Notorious

Claude Rains’s mother.  Madame Anna Sebastian.  Oh My God, is that woman scary!  With her crown of tightly-braided hair and her severe expression, she comes across as cruel and rejecting. RainsandmotherHard to believe she gave birth to a son like Alex, a man who could harbor an unrequited passion for years — and who can blame him?  Ingrid Bergman’s Alicia is stunning and complex, a woman with a past who wants nothing more than to put her notoriety behind her and redeem herself through love.  Unfortunately, the man she loves, Cary Grant’s Devlin, just can’t get beyond that past of hers.

Poor Alex.  He brings Alicia home to meet his mother, barely able to contain his delight at having snared her, but Madame Sebastian pours cold water on her son’s happiness right away:  “Wouldn’t it be a little too much if we both grinned at her like idiots?”  Of course, she suspected Alicia all along.  In the scene where Alex confesses his gullibility and voices the fear that his sinister colleagues will kill him for his mistake, Madame Sebastian shoots for the heart.  “We are protected by the enormity of your stupidity,” she snaps.

On top of this, she smokes like a Nazi!  You know how they hold a cigarette, pinched between the thumb and two fingers, not resting in the V between the index and middle fingers the way decent people smoke?

Okay, I got that out of my system.  Cary Grant and Ingrid Bergman.  What a grown-up romance they have in this picture.  Neither of them is “nice;” they don’t “meet cute.”  Alicia’s drunk, in addition to being a fallen woman, and the daughter of a Nazi to boot.  Devlin crashes her party, wrestles with her, knocks her out, manipulates her into accompanying him to Rio to work for Uncle Sam.  Then they fall in love and Devlin wrestles with himself, betraying Alicia at every turn.  She loves him still, and redeems herself, almost dies in the process.  But it’s worth it.  Oh, yes.  Totally worth it.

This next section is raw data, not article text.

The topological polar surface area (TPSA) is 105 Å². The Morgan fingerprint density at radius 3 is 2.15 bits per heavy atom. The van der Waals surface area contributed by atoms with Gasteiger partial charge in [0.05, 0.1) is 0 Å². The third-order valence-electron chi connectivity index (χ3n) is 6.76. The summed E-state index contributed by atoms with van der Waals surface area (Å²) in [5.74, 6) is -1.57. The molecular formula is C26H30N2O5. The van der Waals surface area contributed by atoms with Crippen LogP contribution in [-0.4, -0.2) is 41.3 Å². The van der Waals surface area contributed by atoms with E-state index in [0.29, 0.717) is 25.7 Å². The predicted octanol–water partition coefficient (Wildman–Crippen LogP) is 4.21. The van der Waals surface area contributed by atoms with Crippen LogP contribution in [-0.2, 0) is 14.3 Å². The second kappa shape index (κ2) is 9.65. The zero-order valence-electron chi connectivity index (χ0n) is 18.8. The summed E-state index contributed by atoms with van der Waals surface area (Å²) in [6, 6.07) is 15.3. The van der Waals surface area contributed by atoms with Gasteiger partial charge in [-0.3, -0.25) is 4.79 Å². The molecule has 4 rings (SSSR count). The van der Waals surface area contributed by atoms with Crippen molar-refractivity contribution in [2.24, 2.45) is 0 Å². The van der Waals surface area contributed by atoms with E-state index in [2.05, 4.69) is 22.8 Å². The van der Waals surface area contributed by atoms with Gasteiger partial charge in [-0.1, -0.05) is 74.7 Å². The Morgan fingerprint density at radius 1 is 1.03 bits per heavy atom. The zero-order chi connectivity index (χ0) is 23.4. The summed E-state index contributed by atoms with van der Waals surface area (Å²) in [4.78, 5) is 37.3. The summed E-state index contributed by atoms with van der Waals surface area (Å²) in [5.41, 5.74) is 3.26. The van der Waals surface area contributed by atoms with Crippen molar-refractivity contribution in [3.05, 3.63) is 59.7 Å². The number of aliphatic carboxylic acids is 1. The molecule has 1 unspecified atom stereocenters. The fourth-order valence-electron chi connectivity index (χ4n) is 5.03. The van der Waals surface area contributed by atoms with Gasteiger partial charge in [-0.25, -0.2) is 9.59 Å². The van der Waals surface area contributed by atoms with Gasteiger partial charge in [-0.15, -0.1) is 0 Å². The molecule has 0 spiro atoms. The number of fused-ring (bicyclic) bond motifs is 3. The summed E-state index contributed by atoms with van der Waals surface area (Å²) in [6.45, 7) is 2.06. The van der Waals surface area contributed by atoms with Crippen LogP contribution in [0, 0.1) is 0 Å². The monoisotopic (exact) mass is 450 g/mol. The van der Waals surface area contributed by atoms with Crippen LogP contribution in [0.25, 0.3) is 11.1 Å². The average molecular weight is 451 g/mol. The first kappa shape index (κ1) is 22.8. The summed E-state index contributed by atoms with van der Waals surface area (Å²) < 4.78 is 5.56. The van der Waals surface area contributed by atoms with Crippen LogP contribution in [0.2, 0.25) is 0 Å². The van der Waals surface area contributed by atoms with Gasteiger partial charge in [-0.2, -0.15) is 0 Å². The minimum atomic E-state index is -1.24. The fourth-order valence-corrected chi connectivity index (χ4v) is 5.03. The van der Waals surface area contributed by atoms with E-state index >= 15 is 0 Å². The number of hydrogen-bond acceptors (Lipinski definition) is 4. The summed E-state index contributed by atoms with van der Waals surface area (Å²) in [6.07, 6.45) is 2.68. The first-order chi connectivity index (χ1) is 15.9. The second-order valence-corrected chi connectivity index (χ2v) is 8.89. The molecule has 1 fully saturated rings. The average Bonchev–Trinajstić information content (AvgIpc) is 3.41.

(5 January 2011)

Casablanca

I wish I could have been on the set when they were filming “Casablanca.”  What a great story, and what a great cast!  Wartime Hollywood must have been a lot like Rick’s Café Américain.  Refugee actors desperate for work, preyed on by studio executives who knew they could get them on the cheap.  But something about the exotic mix of nationalities, along with the high stakes involved, brought out the best in people.

All those Europeans, their nuanced performances, make Humphrey Bogart’s straight-talking American stand out like a sore thumb.  Don’t get me wrong.  Bogart is perfect as Rick, the cynical nightclub owner who retrieves his sense of purpose while letting go of the only woman he ever loved.  Against the shadowy elements of “Casablanca,” his clear-eyed character emerges in sharp relief, the way a searchlight cuts through the night fog.  No wonder the exquisite Ilsa fell in love with him!

I’ve never liked Peter Lorre better than in the role of Ugarte.  “You know, Rick,” he says, “I have many a friend in Casablanca, but somehow, just because you despise me, you are the only one I trust.”  Even a thief like Ugarte can disarm with his honesty.  Then there’s the fine French actor, Marcel Dalio, in a bit part as Emil the croupier.  Mere minutes onscreen, but he is luminous.  Sydney Greenstreet as Signor Ferrari:  pure pleasure to watch this master actor at work.  And Claude Rains as Captain Louis Renault.  Seeing him come around and commit himself to the anti-Nazi cause makes me smile every time.

“Rick, you’re a sentimentalist,” he tells Bogey.  Well, count me in, guys.

(18 January 2011)